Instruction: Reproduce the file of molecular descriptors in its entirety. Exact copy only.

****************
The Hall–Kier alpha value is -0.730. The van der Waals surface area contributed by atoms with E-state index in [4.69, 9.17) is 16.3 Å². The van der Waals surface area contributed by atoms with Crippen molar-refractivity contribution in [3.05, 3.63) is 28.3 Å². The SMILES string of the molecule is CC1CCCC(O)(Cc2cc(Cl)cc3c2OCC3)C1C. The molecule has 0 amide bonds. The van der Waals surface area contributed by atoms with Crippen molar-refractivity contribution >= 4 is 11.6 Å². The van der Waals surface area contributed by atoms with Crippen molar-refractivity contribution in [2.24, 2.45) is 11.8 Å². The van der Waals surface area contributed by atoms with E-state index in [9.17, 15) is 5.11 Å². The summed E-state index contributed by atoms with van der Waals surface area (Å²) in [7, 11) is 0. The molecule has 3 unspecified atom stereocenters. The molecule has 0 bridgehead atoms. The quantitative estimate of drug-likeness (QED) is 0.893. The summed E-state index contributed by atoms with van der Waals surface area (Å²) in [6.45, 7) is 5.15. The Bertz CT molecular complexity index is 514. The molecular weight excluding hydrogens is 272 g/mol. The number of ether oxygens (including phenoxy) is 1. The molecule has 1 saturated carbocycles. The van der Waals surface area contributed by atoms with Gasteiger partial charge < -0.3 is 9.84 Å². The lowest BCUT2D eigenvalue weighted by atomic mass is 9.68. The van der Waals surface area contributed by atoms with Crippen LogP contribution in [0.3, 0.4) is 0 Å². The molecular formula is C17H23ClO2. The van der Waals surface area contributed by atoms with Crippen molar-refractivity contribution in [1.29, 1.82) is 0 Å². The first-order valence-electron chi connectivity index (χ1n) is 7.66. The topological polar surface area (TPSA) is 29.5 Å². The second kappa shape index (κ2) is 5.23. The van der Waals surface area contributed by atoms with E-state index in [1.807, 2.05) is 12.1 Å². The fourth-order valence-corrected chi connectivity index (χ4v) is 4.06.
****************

The Hall–Kier alpha value is -0.730. The van der Waals surface area contributed by atoms with E-state index in [4.69, 9.17) is 16.3 Å². The van der Waals surface area contributed by atoms with Crippen molar-refractivity contribution in [3.05, 3.63) is 28.3 Å². The SMILES string of the molecule is CC1CCCC(O)(Cc2cc(Cl)cc3c2OCC3)C1C. The molecule has 0 amide bonds. The van der Waals surface area contributed by atoms with Crippen molar-refractivity contribution >= 4 is 11.6 Å². The van der Waals surface area contributed by atoms with Crippen molar-refractivity contribution in [2.24, 2.45) is 11.8 Å². The van der Waals surface area contributed by atoms with E-state index in [9.17, 15) is 5.11 Å². The summed E-state index contributed by atoms with van der Waals surface area (Å²) in [7, 11) is 0. The molecule has 3 unspecified atom stereocenters. The molecule has 0 bridgehead atoms. The quantitative estimate of drug-likeness (QED) is 0.893. The summed E-state index contributed by atoms with van der Waals surface area (Å²) in [6.45, 7) is 5.15. The Bertz CT molecular complexity index is 514. The molecular weight excluding hydrogens is 272 g/mol. The number of ether oxygens (including phenoxy) is 1. The molecule has 1 saturated carbocycles. The van der Waals surface area contributed by atoms with Gasteiger partial charge < -0.3 is 9.84 Å². The lowest BCUT2D eigenvalue weighted by atomic mass is 9.68. The van der Waals surface area contributed by atoms with Crippen LogP contribution in [0.3, 0.4) is 0 Å². The molecular formula is C17H23ClO2. The van der Waals surface area contributed by atoms with Crippen molar-refractivity contribution in [1.29, 1.82) is 0 Å². The first-order valence-electron chi connectivity index (χ1n) is 7.66. The topological polar surface area (TPSA) is 29.5 Å². The second kappa shape index (κ2) is 5.23. The van der Waals surface area contributed by atoms with E-state index in [1.807, 2.05) is 12.1 Å². The fourth-order valence-corrected chi connectivity index (χ4v) is 4.06.